Bit of background is here ... http://old.smh.com.au/news/0106/07/b.../biztech5.html

    I am sitting on the fence with this one and will be following the case to see where it leads, with interest.

    This is bound to generate some lively discussions.

  3. #3
    Old-Fogey:Addicts founder Terr's Avatar
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    Well, it's tricky in that the transaction to view content on the internet involves bi-directional traffic across national boundaries...

    But I'd rather liken it to a big monument on a border. If you built a big sign in America, and someone could read it in Australia... If there's a problem with the sign you go complain in America. Allowing the viewing-country juristiction would be absolutely rediculous, every company with an internet presence would have to adhere to the laws of every country in the world...
    [HvC]Terr: L33T Technical Proficiency

  4. #4
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    Terr, ok, for the sake of the discussion I'll play the devil's advocate.

    I'm sitting here in semi-outback Oz surrounded by kangaroo's and koala's and I get a ping to randomly send off thousands of letters worldwide which contain lies/untuths about you. Some of these letters reach your part of the world and fall into the hands of your friends, and feeling there may be some truth to my dellusional ramblings, they begin to shun you as do your business associates. Your reputation had been damaged and you start losing money, social standing, your wife leaves you and your dog bites you on the leg etc ..... (you get the idea )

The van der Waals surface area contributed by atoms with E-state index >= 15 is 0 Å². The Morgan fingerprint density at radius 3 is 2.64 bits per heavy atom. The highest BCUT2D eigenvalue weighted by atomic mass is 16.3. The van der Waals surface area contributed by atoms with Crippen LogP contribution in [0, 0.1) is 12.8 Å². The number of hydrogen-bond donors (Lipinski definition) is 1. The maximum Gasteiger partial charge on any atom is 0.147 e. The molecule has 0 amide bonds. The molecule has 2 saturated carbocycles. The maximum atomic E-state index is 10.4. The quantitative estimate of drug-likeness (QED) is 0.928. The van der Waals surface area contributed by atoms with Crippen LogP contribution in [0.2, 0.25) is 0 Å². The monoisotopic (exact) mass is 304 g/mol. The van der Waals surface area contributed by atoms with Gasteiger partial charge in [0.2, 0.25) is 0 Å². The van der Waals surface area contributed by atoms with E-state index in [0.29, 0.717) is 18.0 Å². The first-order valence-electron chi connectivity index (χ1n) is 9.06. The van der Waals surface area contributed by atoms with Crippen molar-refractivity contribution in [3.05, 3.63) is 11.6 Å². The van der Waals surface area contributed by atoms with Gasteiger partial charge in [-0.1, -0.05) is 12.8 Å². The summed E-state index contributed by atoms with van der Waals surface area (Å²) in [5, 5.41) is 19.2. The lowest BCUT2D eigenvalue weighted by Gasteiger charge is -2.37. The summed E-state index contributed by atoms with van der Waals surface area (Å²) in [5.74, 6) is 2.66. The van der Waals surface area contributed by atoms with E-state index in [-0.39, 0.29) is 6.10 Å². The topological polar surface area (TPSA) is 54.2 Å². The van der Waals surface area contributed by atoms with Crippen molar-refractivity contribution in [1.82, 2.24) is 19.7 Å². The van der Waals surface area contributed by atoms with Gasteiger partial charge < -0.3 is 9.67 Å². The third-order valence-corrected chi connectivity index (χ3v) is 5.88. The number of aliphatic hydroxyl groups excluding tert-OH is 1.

I wrote these letters in Australia, on Australian paper and posted them from an Australian post office - where has the crime of defamation taken place ?. At my desk in outback Oz, at the post office where I stored my letters before sending them, I think not.

    I bet I am dragged into a U.S. Court, kicking and screaming to answer the charge - and rightfully so.

    I believe the answer here is not where the problem was created but where it manifested itself, namely downtown Terrville where you were once a successful CEO, Mayor and well respected person - until I did my wicked deed.

    I can see this case going on for years with information flying between lawyers and courts in the U.S. and Oz, faster than data packets down a T3 line. Dont expect an outcome anytime soon

  5. #5
    AO Curmudgeon rcgreen's Avatar
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    Imagine me sitting here in the USA, posting my opinion on Antionline,
    whose server is located in the USA, and I say "The Chinese government
    needs to become more democratic, and curb the abuse of human rights
    in Tibet."

    The President of China then insists that I be extradited to China
    to be put on trial, because what I said is illegal in China

    I don't think so.
    I came in to the world with nothing. I still have most of it.

  6. #6
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    rcgreen .... poor choice of an example - chances are your message wouldn't be seen by the average chinese net user due to the strict government web-filtering - there is your defence to defamation .... I am not a lawyer but I reckon I can successfully defend your extradition order

  7. #7
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    Whoah whoah whoah..... let's think about this.